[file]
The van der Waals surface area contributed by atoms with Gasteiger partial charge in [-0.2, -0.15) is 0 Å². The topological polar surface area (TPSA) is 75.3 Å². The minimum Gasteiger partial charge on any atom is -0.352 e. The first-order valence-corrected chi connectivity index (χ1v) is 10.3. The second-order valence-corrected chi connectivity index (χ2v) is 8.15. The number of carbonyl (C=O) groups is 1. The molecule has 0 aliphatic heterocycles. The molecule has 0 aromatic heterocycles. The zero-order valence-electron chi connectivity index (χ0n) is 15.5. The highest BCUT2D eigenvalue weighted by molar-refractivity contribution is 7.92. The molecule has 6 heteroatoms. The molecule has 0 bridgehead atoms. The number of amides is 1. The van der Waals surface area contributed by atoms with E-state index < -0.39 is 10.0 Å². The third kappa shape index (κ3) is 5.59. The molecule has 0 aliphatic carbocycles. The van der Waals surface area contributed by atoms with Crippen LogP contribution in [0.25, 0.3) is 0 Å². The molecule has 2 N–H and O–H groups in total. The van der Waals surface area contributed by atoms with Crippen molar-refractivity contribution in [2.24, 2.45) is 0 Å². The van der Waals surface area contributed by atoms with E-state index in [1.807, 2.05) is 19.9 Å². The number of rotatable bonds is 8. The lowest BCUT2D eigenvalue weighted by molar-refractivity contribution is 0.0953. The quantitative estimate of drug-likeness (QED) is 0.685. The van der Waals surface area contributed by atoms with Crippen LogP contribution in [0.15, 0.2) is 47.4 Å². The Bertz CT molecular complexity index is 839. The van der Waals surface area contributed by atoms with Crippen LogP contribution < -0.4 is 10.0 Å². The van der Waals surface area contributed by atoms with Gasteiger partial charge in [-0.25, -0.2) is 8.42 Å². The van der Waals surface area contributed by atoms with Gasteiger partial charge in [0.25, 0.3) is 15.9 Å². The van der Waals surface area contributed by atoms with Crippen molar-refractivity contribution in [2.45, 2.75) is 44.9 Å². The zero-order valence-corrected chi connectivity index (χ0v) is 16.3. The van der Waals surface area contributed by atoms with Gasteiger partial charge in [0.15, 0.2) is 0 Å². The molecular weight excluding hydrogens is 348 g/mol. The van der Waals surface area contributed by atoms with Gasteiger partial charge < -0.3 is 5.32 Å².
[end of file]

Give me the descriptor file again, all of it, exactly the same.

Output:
The van der Waals surface area contributed by atoms with Gasteiger partial charge in [-0.2, -0.15) is 0 Å². The topological polar surface area (TPSA) is 75.3 Å². The minimum Gasteiger partial charge on any atom is -0.352 e. The first-order valence-corrected chi connectivity index (χ1v) is 10.3. The second-order valence-corrected chi connectivity index (χ2v) is 8.15. The number of carbonyl (C=O) groups is 1. The molecule has 0 aliphatic heterocycles. The molecule has 0 aromatic heterocycles. The zero-order valence-electron chi connectivity index (χ0n) is 15.5. The highest BCUT2D eigenvalue weighted by molar-refractivity contribution is 7.92. The molecule has 6 heteroatoms. The molecule has 0 bridgehead atoms. The number of amides is 1. The van der Waals surface area contributed by atoms with E-state index < -0.39 is 10.0 Å². The third kappa shape index (κ3) is 5.59. The molecule has 0 aliphatic carbocycles. The van der Waals surface area contributed by atoms with Crippen LogP contribution in [0.25, 0.3) is 0 Å². The molecule has 2 N–H and O–H groups in total. The van der Waals surface area contributed by atoms with Crippen molar-refractivity contribution in [2.24, 2.45) is 0 Å². The van der Waals surface area contributed by atoms with E-state index in [1.807, 2.05) is 19.9 Å². The number of rotatable bonds is 8. The lowest BCUT2D eigenvalue weighted by molar-refractivity contribution is 0.0953. The quantitative estimate of drug-likeness (QED) is 0.685. The van der Waals surface area contributed by atoms with Crippen LogP contribution in [0.15, 0.2) is 47.4 Å². The Bertz CT molecular complexity index is 839. The van der Waals surface area contributed by atoms with Crippen LogP contribution < -0.4 is 10.0 Å². The van der Waals surface area contributed by atoms with Gasteiger partial charge in [-0.25, -0.2) is 8.42 Å². The van der Waals surface area contributed by atoms with Gasteiger partial charge in [0.25, 0.3) is 15.9 Å². The van der Waals surface area contributed by atoms with Crippen molar-refractivity contribution in [2.45, 2.75) is 44.9 Å². The zero-order valence-corrected chi connectivity index (χ0v) is 16.3. The van der Waals surface area contributed by atoms with Gasteiger partial charge in [0.15, 0.2) is 0 Å². The molecular weight excluding hydrogens is 348 g/mol. The van der Waals surface area contributed by atoms with Gasteiger partial charge < -0.3 is 5.32 Å².